Copyright Claims Board Officially Opens to Hear Claims
The Library of Congress and United States Copyright Office today announced that the Copyright Claims Board is officially open and available to hear certain copyright disputes involving claims of up to $30,000.
As of today, parties can file claims, opt out of a proceeding, reference Copyright Claims Board Handbook materials and contact the board with questions. Eligible claims include copyright infringement, noninfringement, or misrepresentations in notices or counter-notices under the Digital Millennium Copyright Act. The first copyright small claims tribunal in the United States, the Copyright Claims Board is a voluntary, alternative forum to the federal courts, staffed by copyright experts using streamlined, affordable procedures.
“The CASE Act and the establishment of the Copyright Claims Board is evidence of the great trust that Congress puts in the U.S. Copyright Office to serve as impartial experts in copyright law,” said Librarian of Congress Carla Hayden. “A lot of hard work has gone into setting up the Copyright Claims Board, and it is exciting to be able to announce that the board is open for business.”
In 2020, Congress passed the Copyright Alternative in Small-Claims Enforcement (CASE) Act to establish the Copyright Claims Board and assist creators and users of copyright-protected works to more easily resolve their disputes. In April 2022, the Copyright Office launched ccb.gov, a central hub of information featuring resources for potential claimants and respondents and board rulemakings. The Office also launched the Library and Archives Opt-Out List and the board’s Designated Service Agent Directory. Libraries and archives may continue to submit preemptive opt-outs and businesses may continue to designate a representative to receive claims on their behalf.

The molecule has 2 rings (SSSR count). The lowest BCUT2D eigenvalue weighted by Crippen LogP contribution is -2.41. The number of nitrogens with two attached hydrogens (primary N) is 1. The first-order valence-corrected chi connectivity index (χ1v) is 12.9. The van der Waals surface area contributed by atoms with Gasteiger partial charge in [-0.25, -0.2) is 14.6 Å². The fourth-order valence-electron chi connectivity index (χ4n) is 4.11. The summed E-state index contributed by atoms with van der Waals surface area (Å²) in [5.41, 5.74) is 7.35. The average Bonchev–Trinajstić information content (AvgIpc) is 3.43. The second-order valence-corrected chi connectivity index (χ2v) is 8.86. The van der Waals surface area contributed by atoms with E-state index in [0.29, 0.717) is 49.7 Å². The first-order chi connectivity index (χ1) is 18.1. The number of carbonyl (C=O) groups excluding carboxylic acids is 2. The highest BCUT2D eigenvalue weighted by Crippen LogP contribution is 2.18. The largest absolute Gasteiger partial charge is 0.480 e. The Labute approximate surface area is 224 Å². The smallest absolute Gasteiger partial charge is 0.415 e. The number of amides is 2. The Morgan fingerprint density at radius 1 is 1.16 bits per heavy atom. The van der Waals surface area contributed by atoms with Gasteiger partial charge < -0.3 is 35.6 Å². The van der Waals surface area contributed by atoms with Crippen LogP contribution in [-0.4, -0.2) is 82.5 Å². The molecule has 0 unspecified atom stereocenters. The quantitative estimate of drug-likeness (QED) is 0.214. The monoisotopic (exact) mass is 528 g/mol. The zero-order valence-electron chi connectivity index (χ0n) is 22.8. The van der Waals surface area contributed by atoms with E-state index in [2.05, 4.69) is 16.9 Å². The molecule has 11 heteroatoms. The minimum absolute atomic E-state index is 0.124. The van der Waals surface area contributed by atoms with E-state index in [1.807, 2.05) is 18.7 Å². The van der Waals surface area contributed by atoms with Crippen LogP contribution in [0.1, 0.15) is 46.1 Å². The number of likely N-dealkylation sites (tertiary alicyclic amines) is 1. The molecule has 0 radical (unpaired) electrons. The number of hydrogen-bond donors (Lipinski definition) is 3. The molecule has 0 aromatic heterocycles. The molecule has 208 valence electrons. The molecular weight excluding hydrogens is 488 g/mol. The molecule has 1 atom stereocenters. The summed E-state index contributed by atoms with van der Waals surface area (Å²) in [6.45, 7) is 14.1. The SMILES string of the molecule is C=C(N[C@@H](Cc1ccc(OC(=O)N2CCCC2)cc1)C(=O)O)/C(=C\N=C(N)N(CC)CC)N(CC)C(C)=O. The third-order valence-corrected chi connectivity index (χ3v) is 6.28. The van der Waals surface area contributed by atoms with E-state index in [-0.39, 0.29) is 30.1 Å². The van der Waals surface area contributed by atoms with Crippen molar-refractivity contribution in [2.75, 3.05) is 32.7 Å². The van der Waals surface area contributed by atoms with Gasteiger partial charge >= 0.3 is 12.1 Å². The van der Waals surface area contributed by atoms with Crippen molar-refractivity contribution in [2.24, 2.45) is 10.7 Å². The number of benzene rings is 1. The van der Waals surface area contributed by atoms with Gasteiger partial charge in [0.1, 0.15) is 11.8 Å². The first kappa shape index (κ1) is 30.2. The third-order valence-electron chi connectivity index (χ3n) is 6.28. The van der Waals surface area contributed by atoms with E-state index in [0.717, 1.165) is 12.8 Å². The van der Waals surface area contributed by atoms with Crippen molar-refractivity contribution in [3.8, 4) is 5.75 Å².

The Copyright Office is the principal federal entity charged by statute with the administration of the U.S. copyright law. Among other statutory duties, the Register oversees the copyright registration and recordation systems of the United States, manages statutory royalty fees totaling more than a billion dollars annually, advises Congress on domestic and international copyright policy issues, and provides support on copyright matters to courts and executive branch agencies.
The Library of Congress is the world’s largest library, offering access to the creative record of the United States — and extensive materials from around the world — both on-site and online. It is the main research arm of the U.S. Congress and the home of the U.S. Copyright Office. Explore collections, reference services and other programs and plan a visit at loc.gov, access the official site for U.S. federal legislative information at congress.gov and register creative works of authorship at copyright.gov.